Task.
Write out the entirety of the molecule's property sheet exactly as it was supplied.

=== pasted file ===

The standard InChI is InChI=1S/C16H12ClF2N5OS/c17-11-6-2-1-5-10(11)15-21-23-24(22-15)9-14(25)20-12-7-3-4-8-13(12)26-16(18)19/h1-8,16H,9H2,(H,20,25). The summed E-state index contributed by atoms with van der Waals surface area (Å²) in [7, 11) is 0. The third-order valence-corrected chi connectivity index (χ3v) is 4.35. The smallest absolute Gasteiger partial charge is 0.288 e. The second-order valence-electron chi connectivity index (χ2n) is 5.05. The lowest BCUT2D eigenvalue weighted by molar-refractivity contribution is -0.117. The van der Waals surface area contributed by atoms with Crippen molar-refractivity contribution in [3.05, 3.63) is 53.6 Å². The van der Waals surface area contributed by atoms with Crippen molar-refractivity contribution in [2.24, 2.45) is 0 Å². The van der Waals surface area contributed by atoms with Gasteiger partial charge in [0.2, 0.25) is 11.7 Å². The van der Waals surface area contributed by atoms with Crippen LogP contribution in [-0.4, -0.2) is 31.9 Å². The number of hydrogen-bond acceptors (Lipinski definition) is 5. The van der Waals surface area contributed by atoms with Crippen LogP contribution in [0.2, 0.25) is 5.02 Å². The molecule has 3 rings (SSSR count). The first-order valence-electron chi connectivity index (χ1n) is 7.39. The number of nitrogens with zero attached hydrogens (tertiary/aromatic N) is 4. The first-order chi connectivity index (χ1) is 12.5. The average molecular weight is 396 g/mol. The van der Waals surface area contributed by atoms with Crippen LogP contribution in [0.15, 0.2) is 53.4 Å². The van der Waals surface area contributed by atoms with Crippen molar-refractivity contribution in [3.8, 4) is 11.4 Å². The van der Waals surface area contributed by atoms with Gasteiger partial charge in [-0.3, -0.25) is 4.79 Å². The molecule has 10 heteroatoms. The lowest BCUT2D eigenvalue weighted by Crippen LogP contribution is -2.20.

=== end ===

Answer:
The standard InChI is InChI=1S/C16H12ClF2N5OS/c17-11-6-2-1-5-10(11)15-21-23-24(22-15)9-14(25)20-12-7-3-4-8-13(12)26-16(18)19/h1-8,16H,9H2,(H,20,25). The summed E-state index contributed by atoms with van der Waals surface area (Å²) in [7, 11) is 0. The third-order valence-corrected chi connectivity index (χ3v) is 4.35. The smallest absolute Gasteiger partial charge is 0.288 e. The second-order valence-electron chi connectivity index (χ2n) is 5.05. The lowest BCUT2D eigenvalue weighted by molar-refractivity contribution is -0.117. The van der Waals surface area contributed by atoms with Crippen molar-refractivity contribution in [3.05, 3.63) is 53.6 Å². The van der Waals surface area contributed by atoms with Crippen molar-refractivity contribution in [2.24, 2.45) is 0 Å². The van der Waals surface area contributed by atoms with Gasteiger partial charge in [0.2, 0.25) is 11.7 Å². The van der Waals surface area contributed by atoms with Crippen LogP contribution in [-0.4, -0.2) is 31.9 Å². The number of hydrogen-bond acceptors (Lipinski definition) is 5. The van der Waals surface area contributed by atoms with Crippen LogP contribution in [0.2, 0.25) is 5.02 Å². The molecule has 3 rings (SSSR count). The first-order valence-electron chi connectivity index (χ1n) is 7.39. The number of nitrogens with zero attached hydrogens (tertiary/aromatic N) is 4. The first-order chi connectivity index (χ1) is 12.5. The average molecular weight is 396 g/mol. The van der Waals surface area contributed by atoms with Crippen LogP contribution in [0.15, 0.2) is 53.4 Å². The van der Waals surface area contributed by atoms with Crippen molar-refractivity contribution in [3.8, 4) is 11.4 Å². The van der Waals surface area contributed by atoms with Gasteiger partial charge in [-0.3, -0.25) is 4.79 Å². The molecule has 10 heteroatoms. The lowest BCUT2D eigenvalue weighted by Crippen LogP contribution is -2.20.